In short, for the sort of person who says without irony ‘but a child could do that!’ or who makes what he or she believes to be clever references to the Emperor’s New Clothes, Newman is a dream come true. Since even his fellow New York School artists thought he lacked skill, it is hard to defend him from this charge – assuming that one thinks ‘skill’ is the point of art in the first place, or assuming that one can easily measure it from looking at a finished painting. His work was not entirely original – for those who think ‘originality’ matters, which is somewhat at variance with rejecting the modernist project. And it is hard, in our time, to appreciate his work in the ways in which he seemed to want people to appreciate it – for those who believe they can do this with other historic painting, although frankly I think if they do so they are fibbing, knowingly or otherwise. But certainly in his writings, Newman almost invariably comes across as a pompous fool. His claims for a ‘universal’ and ‘timeless’ art now appear inextricable, like the art he created, from a very particular time and place. So where does this catalogue of failure leave Tate Modern’s current show?
All I can say – and I fully anticipate the horror this will produce in many of ERO’s more persistent readers – is that it leaves room after room of beautiful, faintly inscrutable yet lushly attractive paintings, and that for those who can be bothered, the exhibition also provides a unprecedented overview of the career of a pivotal New York School figure, and that as such, it seems to me an entirely worthwhile and admirable project.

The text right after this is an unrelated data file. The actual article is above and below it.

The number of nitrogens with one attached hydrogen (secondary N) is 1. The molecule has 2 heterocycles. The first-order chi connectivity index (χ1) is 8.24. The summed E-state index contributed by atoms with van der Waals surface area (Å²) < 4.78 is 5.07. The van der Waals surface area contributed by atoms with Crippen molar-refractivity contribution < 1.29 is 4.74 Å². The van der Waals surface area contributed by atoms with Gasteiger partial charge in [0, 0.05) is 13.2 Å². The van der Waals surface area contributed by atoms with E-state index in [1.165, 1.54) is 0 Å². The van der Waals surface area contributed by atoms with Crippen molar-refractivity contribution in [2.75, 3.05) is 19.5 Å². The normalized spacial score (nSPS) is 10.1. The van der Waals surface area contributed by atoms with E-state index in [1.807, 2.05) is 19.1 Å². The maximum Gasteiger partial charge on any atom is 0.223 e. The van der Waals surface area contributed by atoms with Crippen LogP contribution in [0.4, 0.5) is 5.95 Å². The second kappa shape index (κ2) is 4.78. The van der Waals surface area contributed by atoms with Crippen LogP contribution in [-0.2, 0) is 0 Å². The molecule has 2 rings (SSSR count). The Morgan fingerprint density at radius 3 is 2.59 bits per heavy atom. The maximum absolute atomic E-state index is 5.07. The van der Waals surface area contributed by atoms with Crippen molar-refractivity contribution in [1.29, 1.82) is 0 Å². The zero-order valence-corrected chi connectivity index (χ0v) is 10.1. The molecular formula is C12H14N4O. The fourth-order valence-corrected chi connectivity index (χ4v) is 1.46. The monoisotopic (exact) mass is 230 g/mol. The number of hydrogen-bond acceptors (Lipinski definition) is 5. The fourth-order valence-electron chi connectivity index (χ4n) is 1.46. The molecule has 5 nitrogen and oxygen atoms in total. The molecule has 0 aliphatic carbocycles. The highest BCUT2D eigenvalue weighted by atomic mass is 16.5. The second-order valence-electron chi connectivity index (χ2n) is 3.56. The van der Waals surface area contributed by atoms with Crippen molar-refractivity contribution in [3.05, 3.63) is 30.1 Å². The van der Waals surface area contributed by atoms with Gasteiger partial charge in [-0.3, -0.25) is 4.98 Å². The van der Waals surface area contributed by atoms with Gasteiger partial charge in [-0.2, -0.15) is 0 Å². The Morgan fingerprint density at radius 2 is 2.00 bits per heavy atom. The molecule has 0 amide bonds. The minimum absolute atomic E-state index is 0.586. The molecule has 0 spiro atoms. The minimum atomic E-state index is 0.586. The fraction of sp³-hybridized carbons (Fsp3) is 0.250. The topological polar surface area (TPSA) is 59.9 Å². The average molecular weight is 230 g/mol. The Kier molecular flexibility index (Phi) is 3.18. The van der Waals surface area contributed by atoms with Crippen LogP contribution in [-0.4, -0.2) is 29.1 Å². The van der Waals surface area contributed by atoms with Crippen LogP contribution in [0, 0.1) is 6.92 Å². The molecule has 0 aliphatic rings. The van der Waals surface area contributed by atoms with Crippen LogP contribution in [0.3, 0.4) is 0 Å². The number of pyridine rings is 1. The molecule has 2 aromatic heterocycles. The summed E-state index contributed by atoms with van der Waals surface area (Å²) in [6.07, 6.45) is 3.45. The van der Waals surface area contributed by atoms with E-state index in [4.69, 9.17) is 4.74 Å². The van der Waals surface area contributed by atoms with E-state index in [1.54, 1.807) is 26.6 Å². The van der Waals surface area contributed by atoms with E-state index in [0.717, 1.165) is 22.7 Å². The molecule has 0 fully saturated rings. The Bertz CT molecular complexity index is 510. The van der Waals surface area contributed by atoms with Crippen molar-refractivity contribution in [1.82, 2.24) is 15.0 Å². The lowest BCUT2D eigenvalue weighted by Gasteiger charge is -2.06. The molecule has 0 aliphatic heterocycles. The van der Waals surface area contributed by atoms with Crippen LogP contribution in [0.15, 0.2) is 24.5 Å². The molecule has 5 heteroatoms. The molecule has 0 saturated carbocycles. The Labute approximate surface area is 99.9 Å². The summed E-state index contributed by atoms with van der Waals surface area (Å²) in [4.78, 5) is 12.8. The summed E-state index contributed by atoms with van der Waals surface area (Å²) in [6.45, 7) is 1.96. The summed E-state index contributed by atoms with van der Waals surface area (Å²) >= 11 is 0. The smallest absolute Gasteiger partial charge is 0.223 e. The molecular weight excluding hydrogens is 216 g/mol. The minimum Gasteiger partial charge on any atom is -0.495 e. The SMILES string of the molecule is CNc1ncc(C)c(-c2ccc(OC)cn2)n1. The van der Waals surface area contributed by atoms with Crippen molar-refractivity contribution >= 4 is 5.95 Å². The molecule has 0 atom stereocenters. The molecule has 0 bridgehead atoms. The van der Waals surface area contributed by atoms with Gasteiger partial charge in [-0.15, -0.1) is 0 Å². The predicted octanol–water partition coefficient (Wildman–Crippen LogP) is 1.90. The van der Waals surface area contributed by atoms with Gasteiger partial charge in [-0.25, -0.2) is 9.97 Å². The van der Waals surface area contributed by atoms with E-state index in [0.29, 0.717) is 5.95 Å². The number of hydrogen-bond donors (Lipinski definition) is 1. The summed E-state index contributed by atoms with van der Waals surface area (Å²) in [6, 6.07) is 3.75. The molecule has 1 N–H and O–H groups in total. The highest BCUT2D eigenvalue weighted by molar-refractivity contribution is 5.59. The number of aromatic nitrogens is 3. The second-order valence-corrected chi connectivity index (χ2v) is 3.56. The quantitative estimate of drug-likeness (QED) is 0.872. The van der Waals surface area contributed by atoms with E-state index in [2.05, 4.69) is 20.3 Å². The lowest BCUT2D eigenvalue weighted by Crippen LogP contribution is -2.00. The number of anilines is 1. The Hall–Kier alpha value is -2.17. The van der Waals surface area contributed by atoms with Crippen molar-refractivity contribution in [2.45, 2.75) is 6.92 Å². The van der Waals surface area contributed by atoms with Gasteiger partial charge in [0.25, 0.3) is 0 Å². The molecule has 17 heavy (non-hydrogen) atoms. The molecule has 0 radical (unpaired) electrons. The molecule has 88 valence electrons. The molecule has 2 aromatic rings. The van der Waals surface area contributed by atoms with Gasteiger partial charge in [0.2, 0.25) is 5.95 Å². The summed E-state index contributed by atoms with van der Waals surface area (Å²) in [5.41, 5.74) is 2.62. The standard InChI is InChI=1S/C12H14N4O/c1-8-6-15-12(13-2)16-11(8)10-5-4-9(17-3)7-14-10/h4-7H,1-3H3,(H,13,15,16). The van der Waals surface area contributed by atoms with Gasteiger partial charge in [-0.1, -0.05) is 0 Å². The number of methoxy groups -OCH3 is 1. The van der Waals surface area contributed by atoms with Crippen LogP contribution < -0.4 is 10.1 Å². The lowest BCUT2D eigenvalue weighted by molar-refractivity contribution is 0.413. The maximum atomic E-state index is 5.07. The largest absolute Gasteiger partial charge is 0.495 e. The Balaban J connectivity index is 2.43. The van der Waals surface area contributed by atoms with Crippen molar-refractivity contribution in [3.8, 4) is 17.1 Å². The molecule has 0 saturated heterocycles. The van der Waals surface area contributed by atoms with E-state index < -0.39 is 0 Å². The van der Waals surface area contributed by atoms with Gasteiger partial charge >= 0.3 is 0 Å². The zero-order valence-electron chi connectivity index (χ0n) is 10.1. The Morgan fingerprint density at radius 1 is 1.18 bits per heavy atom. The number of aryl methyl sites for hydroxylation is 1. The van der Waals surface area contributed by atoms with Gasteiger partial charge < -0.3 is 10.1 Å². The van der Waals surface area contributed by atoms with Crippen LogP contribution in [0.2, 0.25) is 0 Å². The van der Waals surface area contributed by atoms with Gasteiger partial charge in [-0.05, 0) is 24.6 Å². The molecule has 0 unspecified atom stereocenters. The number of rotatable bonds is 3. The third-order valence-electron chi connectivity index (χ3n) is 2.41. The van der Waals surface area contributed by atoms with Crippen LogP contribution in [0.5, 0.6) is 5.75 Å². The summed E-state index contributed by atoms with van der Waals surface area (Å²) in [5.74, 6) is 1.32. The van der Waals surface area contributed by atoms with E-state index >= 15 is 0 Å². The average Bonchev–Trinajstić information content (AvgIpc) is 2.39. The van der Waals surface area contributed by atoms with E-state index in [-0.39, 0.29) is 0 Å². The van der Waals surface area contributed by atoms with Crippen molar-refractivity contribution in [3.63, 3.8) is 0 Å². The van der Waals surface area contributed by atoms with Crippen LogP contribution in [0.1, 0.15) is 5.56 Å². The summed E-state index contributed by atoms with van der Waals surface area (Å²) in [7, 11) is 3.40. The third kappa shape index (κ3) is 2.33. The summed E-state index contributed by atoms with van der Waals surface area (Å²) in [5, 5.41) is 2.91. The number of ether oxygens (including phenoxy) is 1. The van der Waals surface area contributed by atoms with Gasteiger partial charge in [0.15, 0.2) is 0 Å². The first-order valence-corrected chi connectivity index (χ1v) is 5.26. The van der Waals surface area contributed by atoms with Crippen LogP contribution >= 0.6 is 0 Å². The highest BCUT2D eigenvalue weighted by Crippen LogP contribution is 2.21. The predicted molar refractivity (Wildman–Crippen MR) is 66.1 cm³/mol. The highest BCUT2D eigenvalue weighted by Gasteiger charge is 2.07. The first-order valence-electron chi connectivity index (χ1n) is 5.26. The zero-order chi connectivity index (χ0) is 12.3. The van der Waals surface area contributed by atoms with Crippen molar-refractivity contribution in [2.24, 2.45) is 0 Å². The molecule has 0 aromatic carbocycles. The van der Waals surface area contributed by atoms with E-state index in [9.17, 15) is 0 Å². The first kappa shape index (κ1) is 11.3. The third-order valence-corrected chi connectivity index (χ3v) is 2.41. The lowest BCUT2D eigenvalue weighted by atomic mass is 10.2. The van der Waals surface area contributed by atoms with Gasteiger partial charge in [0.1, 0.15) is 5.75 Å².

The show was installed by Sir Nicholas Serota (Director of Tate, aka general hate figure), Sheena Wagstaff (Head of Exhibitions at Tate Modern) and Juliet Bingham (an assistant curator). While it is easy to take exception to a few of their decisions, most of them strike me as entirely correct. Despite a chronological organisation, the emphasis is overpoweringly aesthetic. The large canvases hang opulently against milk-white walls, while the tiny identifying labels cringe apologetically, and sometimes almost invisibly, in the corners. Biographical material appears in the form of an admirable leaflet (free with admission) and a downright brilliant catalogue (£40 hb/£25 pb) but not on the walls. There are some ‘look at me’ moments of curatorial artfulness, as canonical works in further rooms gradually loom into view, framed by moulding-free doorways, or in the extravagant staging (it is hard to put it any other way) of Newman’s Stations of the Cross. And these do produce the odd gasp of breath, the odd involuntary smile of recognition. For what it’s worth, I think the curators were right to appeal to aesthetic ‘wow’ factor over didactic responsibility. The Tate, in this respect at least, rarely lets us down. At the same time, I think the decision to mask the windows was a foolish one. The other-worldly, faintly arch disengagement of Newman’s signature style should have been forced into an encounter with the gun-metal Thames, the façade of St Paul’s and the ugly clutter of buildings around it. The scale of these paintings, even the larger ones, is always human, not architectural, and a long view would have underlined this.